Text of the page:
James Rosario is a writer, filmmaker, and musician based in the Asheville, NC area. His record label, Bigger Boat Records, releases...
Directed by Jacques Perrin and Jacques Cluzaud
Reviewed by James Rosario on 2/1/2017
As a kid, I remember being amazed by animal and nature programs like T.V.’s Mutual Omaha’s Wild Kingdom and Animals Are Beautiful People (1974). I always wondered just how they got their footage. It seemed like an impossible task that must have taken years and required an insane amount of luck and patience. The footage captured by the makers of those old films and T.V. shows—as impressive it may have been at the time—pales in comparison to what filmmakers Jacques Perrin, Jacques Cluzaud and their crew captured in the making of Seasons. What we have here is nothing short of remarkable. To be honest, it’s actually a bit difficult to comprehend how they pulled it off.
High tech drones, special ATVs, and super high-resolution cameras capture the animal world in a way that we’ve never quite seen before. Add to that meticulous editing and storytelling panache (with very little narration, mind you) and we are left with scene after scene of the often adorable, sometimes deadly, and always utterly beautiful life in the forest. This film would not have been possible without the many recent advancements in the power of camera resolution. This is exactly what such technologies are for (the insects alone! Good lord!).
On a side note, the film, unlike most nature docs, does not sensationalize the violent aspects of nature. Hunting is depicted, but blood and gore are not shown. This came as a relief to me. I know that wolves eat deer, let’s move on.
There’s more to Seasons than just its incredible camera work, though. It also happens to tell a very powerful story. This particular story is centered around a relationship—a very special and unique relationship that grows and changes over the course of 80,000 years. The courtship of man and nature builds towards the inevitable climax that we all know is coming, but is still sad and tragic nonetheless.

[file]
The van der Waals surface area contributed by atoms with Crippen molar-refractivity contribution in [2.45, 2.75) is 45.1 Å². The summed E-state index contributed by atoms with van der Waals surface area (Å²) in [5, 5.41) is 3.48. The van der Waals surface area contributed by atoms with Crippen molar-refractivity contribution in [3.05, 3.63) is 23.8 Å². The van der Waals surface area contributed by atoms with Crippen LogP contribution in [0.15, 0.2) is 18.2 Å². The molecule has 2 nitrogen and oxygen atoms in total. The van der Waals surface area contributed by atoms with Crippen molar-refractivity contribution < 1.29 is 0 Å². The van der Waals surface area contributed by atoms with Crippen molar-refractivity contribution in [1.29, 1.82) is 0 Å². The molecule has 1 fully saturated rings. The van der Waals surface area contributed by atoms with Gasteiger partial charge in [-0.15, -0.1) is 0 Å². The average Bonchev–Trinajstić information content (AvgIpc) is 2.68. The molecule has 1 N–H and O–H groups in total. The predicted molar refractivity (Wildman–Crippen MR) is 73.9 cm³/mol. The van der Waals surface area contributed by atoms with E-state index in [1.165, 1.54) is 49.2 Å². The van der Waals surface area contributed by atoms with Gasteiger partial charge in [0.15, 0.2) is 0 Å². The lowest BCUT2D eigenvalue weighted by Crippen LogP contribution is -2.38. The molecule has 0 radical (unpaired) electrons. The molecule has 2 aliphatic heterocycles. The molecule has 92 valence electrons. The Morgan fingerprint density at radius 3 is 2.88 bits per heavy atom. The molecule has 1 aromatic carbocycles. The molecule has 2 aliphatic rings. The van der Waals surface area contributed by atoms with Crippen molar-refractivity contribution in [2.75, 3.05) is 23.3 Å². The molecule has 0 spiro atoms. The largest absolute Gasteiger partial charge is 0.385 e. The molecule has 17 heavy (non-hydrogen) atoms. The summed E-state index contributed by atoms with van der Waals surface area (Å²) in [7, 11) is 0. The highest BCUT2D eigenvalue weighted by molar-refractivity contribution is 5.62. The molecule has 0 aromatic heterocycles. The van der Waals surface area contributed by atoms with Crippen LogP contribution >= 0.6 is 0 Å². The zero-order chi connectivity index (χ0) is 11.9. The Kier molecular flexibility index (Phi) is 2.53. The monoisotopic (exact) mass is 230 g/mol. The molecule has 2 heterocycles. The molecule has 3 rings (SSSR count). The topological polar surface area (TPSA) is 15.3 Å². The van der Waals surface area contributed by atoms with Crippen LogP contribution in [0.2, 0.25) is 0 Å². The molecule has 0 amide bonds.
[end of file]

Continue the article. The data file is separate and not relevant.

As the film begins, we see only little hints of man’s existence. An arrowhead here, a hidden, watching figure there. As the film progresses over many thousands of years, however, man’s encroachment becomes more apparent. Animals are domesticated, and the forest is altered to fit human needs. What I find so interesting about this is how the film is structured to represent the actual amount of time that man has been present vs. just a peripheral entity of the ancient forest. It’s the Cosmic Calendar approach, and it’s meant to show us the destruction that mankind caused in a relatively very short amount of time, considering how long the planet existed without his input. It’s an effective approach that gives Seasons an edge over just about any other nature documentary I can think of—even the directors’ own previous works like Winged Migration (2001) and Oceans (2009).
Yes, like most documentaries, Seasons has an agenda, and that’s OK. That’s how the game is played. Documentaries largely exist to either change your mind about something, or to reinforce beliefs you already hold. Seasons is no different in that regard, and although I find it hard to believe that there are people who might not find the film’s message compelling, all I have to do is look out my window to see that its message will most certainly be lost on many, even if they think the cinematography is amazing. For those who may not totally agree with the filmmakers’ sometimes heavy-handed narration, I hope that you find some value in its message all the same.
Seasons opens at Grail Moviehouse on Friday, February 2nd, 2017
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